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Goodman Fielder Profit Falls on Charges, Discounts

Aug. 19 (Bloomberg) -- Goodman Fielder Ltd., Australia’s largest baker, had a 32 percent drop in second-half profit after one-time charges and discounts on groceries crimped returns.

Net income fell to A$70.8 million ($63.5 million) in the six months ended June 30 from A$103.4 million a year earlier. Second-half figures were calculated by subtracting first-half earnings from the A$161.1 million full-year profit the company reported today. The full-year result compares with a June 24 forecast of profit between A$158 million and A$165 million.

“The company experienced a highly competitive business environment throughout the year coupled with low pricing inflation,” Sydney-based Goodman Fielder said. “Consumers tended to pursue value offerings and this contributed to a very competitive market characterized by aggressive discounting.”

Income from the company’s Asia Pacific and New Zealand businesses was reduced when converted into Australian dollars as currency gains reduced the value of overseas sales, according to the statement. Earnings in the 2011 financial year are forecast to post “mid to high single-digit percentage growth” from the “normalized” annual result announced today of A$183.5 million, the company said.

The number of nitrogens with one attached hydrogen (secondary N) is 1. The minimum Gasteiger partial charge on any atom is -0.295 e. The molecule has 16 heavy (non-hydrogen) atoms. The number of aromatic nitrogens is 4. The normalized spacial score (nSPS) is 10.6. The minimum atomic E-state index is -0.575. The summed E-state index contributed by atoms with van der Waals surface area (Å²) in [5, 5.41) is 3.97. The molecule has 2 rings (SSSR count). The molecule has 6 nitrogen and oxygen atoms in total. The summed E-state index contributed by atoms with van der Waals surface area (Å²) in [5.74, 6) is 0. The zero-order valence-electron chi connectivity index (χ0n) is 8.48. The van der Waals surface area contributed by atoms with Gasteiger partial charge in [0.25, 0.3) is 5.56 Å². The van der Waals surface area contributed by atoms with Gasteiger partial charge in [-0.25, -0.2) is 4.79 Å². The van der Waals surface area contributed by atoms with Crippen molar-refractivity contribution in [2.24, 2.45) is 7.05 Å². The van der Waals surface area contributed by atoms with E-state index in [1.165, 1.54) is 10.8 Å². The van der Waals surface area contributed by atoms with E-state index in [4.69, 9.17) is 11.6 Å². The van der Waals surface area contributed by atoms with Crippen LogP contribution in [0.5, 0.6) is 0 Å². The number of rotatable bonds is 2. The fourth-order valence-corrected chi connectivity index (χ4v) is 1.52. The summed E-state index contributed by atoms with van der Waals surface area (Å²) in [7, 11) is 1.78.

The normalized result means taking out non-recurring costs of A$22.4 million, including writedowns triggered by changes in New Zealand tax rules and costs related to the failed sale of the company’s commercial oils business to Cargill Inc. after it was blocked by Australia’s antitrust regulator, the baker said.

Goodman Fielder will pay a second-half dividend of 10.75 Australian cents a share, up from 10.5 Australian cents last year.

The company’s shares rose 1.6 percent to A$1.27 at the 4:10 p.m. close in Sydney. The stock has lost 22 percent this year.

‘Muted’ Revenue Outlook

“The outlook for revenue growth is likely to be particularly muted,” JPMorgan Chase & Co. analyst Stuart Jackson wrote in a research note yesterday. “The recent increase in wheat, palm oil and dairy prices will put additional pressure” on the company’s margins.

Second-half sales declined 6 percent to A$1.29 billion, according to Bloomberg’s calculations based on the full-year revenue of A$2.66 billion.

Second-half Asia-Pacific earnings before interest, tax, depreciation and amortization fell 5.5 percent to A$27.7 million. Ebitda for the home ingredients division dropped 16 percent to A$47.5 million, according to Bloomberg’s calculations. Baking Ebitda rose 5.6 percent to A$82.8 million and dairy Ebitda rose 13 percent to A$29.3 million.

To contact the reporter on this story: Lisa Pham in Sydney at; Robert Fenner in Melbourne

To contact the editor responsible for this story: Frank Longid at

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